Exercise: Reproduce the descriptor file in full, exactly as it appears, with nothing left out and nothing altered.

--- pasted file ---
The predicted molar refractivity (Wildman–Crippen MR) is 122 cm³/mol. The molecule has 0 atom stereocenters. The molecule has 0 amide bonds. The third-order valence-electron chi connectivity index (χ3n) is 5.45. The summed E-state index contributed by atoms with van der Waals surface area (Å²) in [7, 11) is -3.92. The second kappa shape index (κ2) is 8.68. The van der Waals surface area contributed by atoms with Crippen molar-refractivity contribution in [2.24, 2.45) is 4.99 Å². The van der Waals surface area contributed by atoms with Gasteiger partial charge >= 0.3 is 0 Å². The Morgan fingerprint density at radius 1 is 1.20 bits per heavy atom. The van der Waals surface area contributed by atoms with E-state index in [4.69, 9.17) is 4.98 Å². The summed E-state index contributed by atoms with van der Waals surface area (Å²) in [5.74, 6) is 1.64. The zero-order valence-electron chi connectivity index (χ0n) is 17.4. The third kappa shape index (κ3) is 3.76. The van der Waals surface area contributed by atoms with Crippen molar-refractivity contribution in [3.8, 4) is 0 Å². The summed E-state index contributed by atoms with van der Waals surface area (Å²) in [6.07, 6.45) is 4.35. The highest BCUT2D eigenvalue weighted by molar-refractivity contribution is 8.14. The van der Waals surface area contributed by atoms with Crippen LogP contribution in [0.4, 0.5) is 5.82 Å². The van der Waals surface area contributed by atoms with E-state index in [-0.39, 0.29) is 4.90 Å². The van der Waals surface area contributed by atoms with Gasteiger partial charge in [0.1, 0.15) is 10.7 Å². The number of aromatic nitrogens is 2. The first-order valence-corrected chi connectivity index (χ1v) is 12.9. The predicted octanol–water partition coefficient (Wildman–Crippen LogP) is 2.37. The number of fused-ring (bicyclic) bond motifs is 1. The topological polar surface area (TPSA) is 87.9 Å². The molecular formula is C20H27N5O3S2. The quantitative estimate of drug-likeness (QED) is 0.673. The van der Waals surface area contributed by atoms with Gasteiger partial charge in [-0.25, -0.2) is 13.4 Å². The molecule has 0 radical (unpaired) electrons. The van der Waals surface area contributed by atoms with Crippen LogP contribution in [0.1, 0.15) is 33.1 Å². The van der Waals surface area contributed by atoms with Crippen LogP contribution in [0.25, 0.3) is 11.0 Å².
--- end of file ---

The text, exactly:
The predicted molar refractivity (Wildman–Crippen MR) is 122 cm³/mol. The molecule has 0 atom stereocenters. The molecule has 0 amide bonds. The third-order valence-electron chi connectivity index (χ3n) is 5.45. The summed E-state index contributed by atoms with van der Waals surface area (Å²) in [7, 11) is -3.92. The second kappa shape index (κ2) is 8.68. The van der Waals surface area contributed by atoms with Crippen molar-refractivity contribution in [2.24, 2.45) is 4.99 Å². The van der Waals surface area contributed by atoms with Gasteiger partial charge >= 0.3 is 0 Å². The Morgan fingerprint density at radius 1 is 1.20 bits per heavy atom. The van der Waals surface area contributed by atoms with E-state index in [4.69, 9.17) is 4.98 Å². The summed E-state index contributed by atoms with van der Waals surface area (Å²) in [5.74, 6) is 1.64. The zero-order valence-electron chi connectivity index (χ0n) is 17.4. The third kappa shape index (κ3) is 3.76. The van der Waals surface area contributed by atoms with Crippen molar-refractivity contribution in [3.8, 4) is 0 Å². The summed E-state index contributed by atoms with van der Waals surface area (Å²) in [6.07, 6.45) is 4.35. The highest BCUT2D eigenvalue weighted by molar-refractivity contribution is 8.14. The van der Waals surface area contributed by atoms with Crippen LogP contribution in [0.4, 0.5) is 5.82 Å². The van der Waals surface area contributed by atoms with E-state index in [-0.39, 0.29) is 4.90 Å². The van der Waals surface area contributed by atoms with Gasteiger partial charge in [0.1, 0.15) is 10.7 Å². The number of aromatic nitrogens is 2. The first-order valence-corrected chi connectivity index (χ1v) is 12.9. The predicted octanol–water partition coefficient (Wildman–Crippen LogP) is 2.37. The number of fused-ring (bicyclic) bond motifs is 1. The topological polar surface area (TPSA) is 87.9 Å². The molecular formula is C20H27N5O3S2. The quantitative estimate of drug-likeness (QED) is 0.673. The van der Waals surface area contributed by atoms with Gasteiger partial charge in [-0.25, -0.2) is 13.4 Å². The molecule has 0 radical (unpaired) electrons. The van der Waals surface area contributed by atoms with Crippen LogP contribution in [0.1, 0.15) is 33.1 Å². The van der Waals surface area contributed by atoms with Crippen LogP contribution in [0.25, 0.3) is 11.0 Å².